top of page

Raising a Responsible Scholar

Updated: Sep 22, 2021

Well, I am a senior mom. This brings about so much excitement and sadness too. I can’t believe my son is a 12th grader and in seven short months will be off to college. He is doing a great job in school and his teachers brag about his hard work and love for people but they wanted him to be more organized. What I heard was, “He works so hard, BUT he can’t ever find a thing.” After the meeting, I talked with him and told him how proud I was of his grades and how he has really worked hard these first five weeks. I also shared with him that I want him to become more organized and be more responsible. After I told him about this, I wondered what responsible meant to him and if it were the same responsible I had in my mind. Please believe that our definitions of responsible were totally different (smile). One of our scholar’s’ biggest responsibilities is being a good student. Doing well in school is a key to enjoying life! It’s hard to imagine paying bills without knowing Math, for example, or voting in an election without understanding history.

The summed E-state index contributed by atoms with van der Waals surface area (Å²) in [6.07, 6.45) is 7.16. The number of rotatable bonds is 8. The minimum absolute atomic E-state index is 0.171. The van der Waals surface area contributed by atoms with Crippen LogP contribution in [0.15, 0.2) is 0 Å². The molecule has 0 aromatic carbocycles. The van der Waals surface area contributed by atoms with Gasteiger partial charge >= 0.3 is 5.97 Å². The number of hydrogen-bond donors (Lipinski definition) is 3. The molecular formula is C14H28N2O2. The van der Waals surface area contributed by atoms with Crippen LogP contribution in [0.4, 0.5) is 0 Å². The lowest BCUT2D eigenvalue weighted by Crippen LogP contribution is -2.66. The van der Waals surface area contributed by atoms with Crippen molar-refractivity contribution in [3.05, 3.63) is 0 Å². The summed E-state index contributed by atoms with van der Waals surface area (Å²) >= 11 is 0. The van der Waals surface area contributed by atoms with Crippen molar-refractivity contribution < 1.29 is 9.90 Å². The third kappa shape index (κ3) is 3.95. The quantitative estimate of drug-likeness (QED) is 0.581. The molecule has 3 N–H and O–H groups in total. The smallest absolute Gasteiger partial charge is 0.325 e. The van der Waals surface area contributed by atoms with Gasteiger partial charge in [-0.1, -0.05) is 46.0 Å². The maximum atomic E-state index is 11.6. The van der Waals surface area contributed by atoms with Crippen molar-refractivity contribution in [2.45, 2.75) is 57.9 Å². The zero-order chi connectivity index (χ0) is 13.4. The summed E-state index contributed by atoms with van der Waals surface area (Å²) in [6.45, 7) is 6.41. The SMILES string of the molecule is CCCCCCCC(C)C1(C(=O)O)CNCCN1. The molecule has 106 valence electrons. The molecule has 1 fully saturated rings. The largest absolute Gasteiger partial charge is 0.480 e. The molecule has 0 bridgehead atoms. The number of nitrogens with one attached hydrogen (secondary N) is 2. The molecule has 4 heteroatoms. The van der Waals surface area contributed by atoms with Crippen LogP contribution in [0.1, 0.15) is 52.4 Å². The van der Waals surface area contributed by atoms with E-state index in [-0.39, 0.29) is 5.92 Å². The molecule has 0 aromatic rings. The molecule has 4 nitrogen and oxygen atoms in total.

In order to be effective scholars, our girls must take their jobs seriously— and that requires parents’ support. It’s important to:

  • Make learning a priority. Explore the world with your scholar. Visit the library, try new foods and take nature walks. Play games (such as Monopoly) to build important skills. Show your scholar that learning is actually fun

  • Encourage perseverance. Our scholars need their parents’ encouragement to keep trying when homework and other tasks are tough. When your daughter is tempted to give up, provide guidance and a positive outlook. “Let’s review the instructions again. I know you can do this!” Compliment effort and progress.

  • Enforce routines. Scholars need help creating and sticking with routines that lead to success, such as going to bed, waking up, reading and studying at the same times each day.

  • Wonder together. Instead of providing answers, let your scholar take charge sometimes. If she asks you, “Who was the second president?” help her find the answer. Use it as an opportunity to learn about other things, too. “I wonder who the second vice president was. Let’s find out.”

We must change our behaviors if we want to keep everyone safe. Are you raising a responsible scholar? Thinking about this…Every day before my son leaves for school, I always say to him “You learn” and he says “While you earn.” We both say “Now go be uncommon.” What is your mantra with your scholar?


bottom of page